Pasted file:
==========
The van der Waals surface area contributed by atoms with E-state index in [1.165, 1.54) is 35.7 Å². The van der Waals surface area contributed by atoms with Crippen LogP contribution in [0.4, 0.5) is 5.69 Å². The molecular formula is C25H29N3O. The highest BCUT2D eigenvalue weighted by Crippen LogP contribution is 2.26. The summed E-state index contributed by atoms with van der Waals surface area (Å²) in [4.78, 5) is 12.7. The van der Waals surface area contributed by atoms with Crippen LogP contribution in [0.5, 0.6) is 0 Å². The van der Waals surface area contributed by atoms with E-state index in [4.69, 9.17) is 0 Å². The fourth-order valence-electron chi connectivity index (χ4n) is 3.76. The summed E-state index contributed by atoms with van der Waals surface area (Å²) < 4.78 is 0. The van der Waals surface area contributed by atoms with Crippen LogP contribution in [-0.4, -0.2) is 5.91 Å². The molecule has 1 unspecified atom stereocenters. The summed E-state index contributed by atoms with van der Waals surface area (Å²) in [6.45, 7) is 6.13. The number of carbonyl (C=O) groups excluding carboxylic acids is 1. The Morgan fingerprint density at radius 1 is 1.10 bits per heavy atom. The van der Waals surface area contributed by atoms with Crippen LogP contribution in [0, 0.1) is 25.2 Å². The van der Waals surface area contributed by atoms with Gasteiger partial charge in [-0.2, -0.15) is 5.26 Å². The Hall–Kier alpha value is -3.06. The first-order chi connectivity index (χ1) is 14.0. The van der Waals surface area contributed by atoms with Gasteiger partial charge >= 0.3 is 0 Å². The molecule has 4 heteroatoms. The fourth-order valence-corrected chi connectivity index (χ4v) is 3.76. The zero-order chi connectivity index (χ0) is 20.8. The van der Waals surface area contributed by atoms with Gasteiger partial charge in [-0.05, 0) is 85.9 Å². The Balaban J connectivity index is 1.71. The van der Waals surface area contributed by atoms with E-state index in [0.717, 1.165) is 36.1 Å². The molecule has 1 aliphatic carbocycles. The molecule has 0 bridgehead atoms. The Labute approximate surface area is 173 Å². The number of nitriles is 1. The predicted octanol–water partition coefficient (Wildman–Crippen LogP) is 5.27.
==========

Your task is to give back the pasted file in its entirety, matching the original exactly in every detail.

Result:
The van der Waals surface area contributed by atoms with E-state index in [1.165, 1.54) is 35.7 Å². The van der Waals surface area contributed by atoms with Crippen LogP contribution in [0.4, 0.5) is 5.69 Å². The molecular formula is C25H29N3O. The highest BCUT2D eigenvalue weighted by Crippen LogP contribution is 2.26. The summed E-state index contributed by atoms with van der Waals surface area (Å²) in [4.78, 5) is 12.7. The van der Waals surface area contributed by atoms with Crippen LogP contribution in [0.5, 0.6) is 0 Å². The van der Waals surface area contributed by atoms with E-state index in [4.69, 9.17) is 0 Å². The fourth-order valence-electron chi connectivity index (χ4n) is 3.76. The summed E-state index contributed by atoms with van der Waals surface area (Å²) < 4.78 is 0. The van der Waals surface area contributed by atoms with Crippen LogP contribution in [-0.4, -0.2) is 5.91 Å². The molecule has 1 unspecified atom stereocenters. The summed E-state index contributed by atoms with van der Waals surface area (Å²) in [6.45, 7) is 6.13. The number of carbonyl (C=O) groups excluding carboxylic acids is 1. The Morgan fingerprint density at radius 1 is 1.10 bits per heavy atom. The van der Waals surface area contributed by atoms with Crippen LogP contribution in [0, 0.1) is 25.2 Å². The van der Waals surface area contributed by atoms with Gasteiger partial charge in [-0.2, -0.15) is 5.26 Å². The Hall–Kier alpha value is -3.06. The first-order chi connectivity index (χ1) is 14.0. The van der Waals surface area contributed by atoms with Gasteiger partial charge >= 0.3 is 0 Å². The molecule has 4 heteroatoms. The fourth-order valence-corrected chi connectivity index (χ4v) is 3.76. The zero-order chi connectivity index (χ0) is 20.8. The van der Waals surface area contributed by atoms with Gasteiger partial charge in [-0.05, 0) is 85.9 Å². The Balaban J connectivity index is 1.71. The van der Waals surface area contributed by atoms with E-state index in [0.717, 1.165) is 36.1 Å². The molecule has 1 aliphatic carbocycles. The molecule has 0 bridgehead atoms. The Labute approximate surface area is 173 Å². The number of nitriles is 1. The predicted octanol–water partition coefficient (Wildman–Crippen LogP) is 5.27.